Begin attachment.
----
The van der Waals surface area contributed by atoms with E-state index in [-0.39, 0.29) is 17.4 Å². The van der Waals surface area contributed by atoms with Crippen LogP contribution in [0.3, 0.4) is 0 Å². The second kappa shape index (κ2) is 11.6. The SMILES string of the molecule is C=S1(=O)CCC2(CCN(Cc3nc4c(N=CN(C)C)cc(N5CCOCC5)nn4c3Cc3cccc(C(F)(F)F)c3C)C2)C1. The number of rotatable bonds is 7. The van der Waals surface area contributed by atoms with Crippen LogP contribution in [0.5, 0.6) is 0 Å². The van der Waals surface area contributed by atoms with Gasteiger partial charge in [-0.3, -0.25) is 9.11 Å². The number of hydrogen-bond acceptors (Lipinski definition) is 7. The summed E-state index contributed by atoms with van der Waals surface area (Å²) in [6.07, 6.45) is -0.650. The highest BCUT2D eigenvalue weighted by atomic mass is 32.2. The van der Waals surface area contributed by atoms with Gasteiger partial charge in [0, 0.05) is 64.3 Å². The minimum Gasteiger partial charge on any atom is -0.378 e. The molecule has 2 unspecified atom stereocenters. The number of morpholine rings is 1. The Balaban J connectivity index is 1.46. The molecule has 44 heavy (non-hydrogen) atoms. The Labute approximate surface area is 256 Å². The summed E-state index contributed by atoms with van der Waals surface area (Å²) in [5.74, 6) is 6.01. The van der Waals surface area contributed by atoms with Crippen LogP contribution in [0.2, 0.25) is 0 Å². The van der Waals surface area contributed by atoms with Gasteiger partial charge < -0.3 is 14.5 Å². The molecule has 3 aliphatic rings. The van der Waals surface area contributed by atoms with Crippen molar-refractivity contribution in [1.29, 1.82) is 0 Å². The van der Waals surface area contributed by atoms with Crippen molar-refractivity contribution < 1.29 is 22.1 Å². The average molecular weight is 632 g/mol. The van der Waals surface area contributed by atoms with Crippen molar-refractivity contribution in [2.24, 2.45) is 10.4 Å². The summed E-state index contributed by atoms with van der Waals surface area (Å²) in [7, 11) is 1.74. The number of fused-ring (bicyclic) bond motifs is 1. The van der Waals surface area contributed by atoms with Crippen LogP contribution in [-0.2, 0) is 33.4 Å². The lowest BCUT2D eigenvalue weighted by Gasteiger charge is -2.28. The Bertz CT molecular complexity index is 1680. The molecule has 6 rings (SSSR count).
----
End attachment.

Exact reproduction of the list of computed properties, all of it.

The van der Waals surface area contributed by atoms with E-state index in [-0.39, 0.29) is 17.4 Å². The van der Waals surface area contributed by atoms with Crippen LogP contribution in [0.3, 0.4) is 0 Å². The second kappa shape index (κ2) is 11.6. The SMILES string of the molecule is C=S1(=O)CCC2(CCN(Cc3nc4c(N=CN(C)C)cc(N5CCOCC5)nn4c3Cc3cccc(C(F)(F)F)c3C)C2)C1. The number of rotatable bonds is 7. The van der Waals surface area contributed by atoms with Crippen LogP contribution in [0.5, 0.6) is 0 Å². The van der Waals surface area contributed by atoms with Gasteiger partial charge in [-0.3, -0.25) is 9.11 Å². The number of hydrogen-bond acceptors (Lipinski definition) is 7. The summed E-state index contributed by atoms with van der Waals surface area (Å²) in [6.07, 6.45) is -0.650. The highest BCUT2D eigenvalue weighted by atomic mass is 32.2. The van der Waals surface area contributed by atoms with Gasteiger partial charge in [0, 0.05) is 64.3 Å². The minimum Gasteiger partial charge on any atom is -0.378 e. The molecule has 2 unspecified atom stereocenters. The number of morpholine rings is 1. The Balaban J connectivity index is 1.46. The molecule has 44 heavy (non-hydrogen) atoms. The Labute approximate surface area is 256 Å². The summed E-state index contributed by atoms with van der Waals surface area (Å²) in [5.74, 6) is 6.01. The van der Waals surface area contributed by atoms with Crippen LogP contribution in [0.2, 0.25) is 0 Å². The van der Waals surface area contributed by atoms with Gasteiger partial charge < -0.3 is 14.5 Å². The molecule has 3 aliphatic rings. The van der Waals surface area contributed by atoms with Crippen molar-refractivity contribution in [1.29, 1.82) is 0 Å². The van der Waals surface area contributed by atoms with Crippen molar-refractivity contribution < 1.29 is 22.1 Å². The average molecular weight is 632 g/mol. The van der Waals surface area contributed by atoms with Crippen molar-refractivity contribution in [2.24, 2.45) is 10.4 Å². The summed E-state index contributed by atoms with van der Waals surface area (Å²) in [7, 11) is 1.74. The number of fused-ring (bicyclic) bond motifs is 1. The van der Waals surface area contributed by atoms with Crippen LogP contribution in [-0.2, 0) is 33.4 Å². The lowest BCUT2D eigenvalue weighted by Gasteiger charge is -2.28. The Bertz CT molecular complexity index is 1680. The molecule has 6 rings (SSSR count).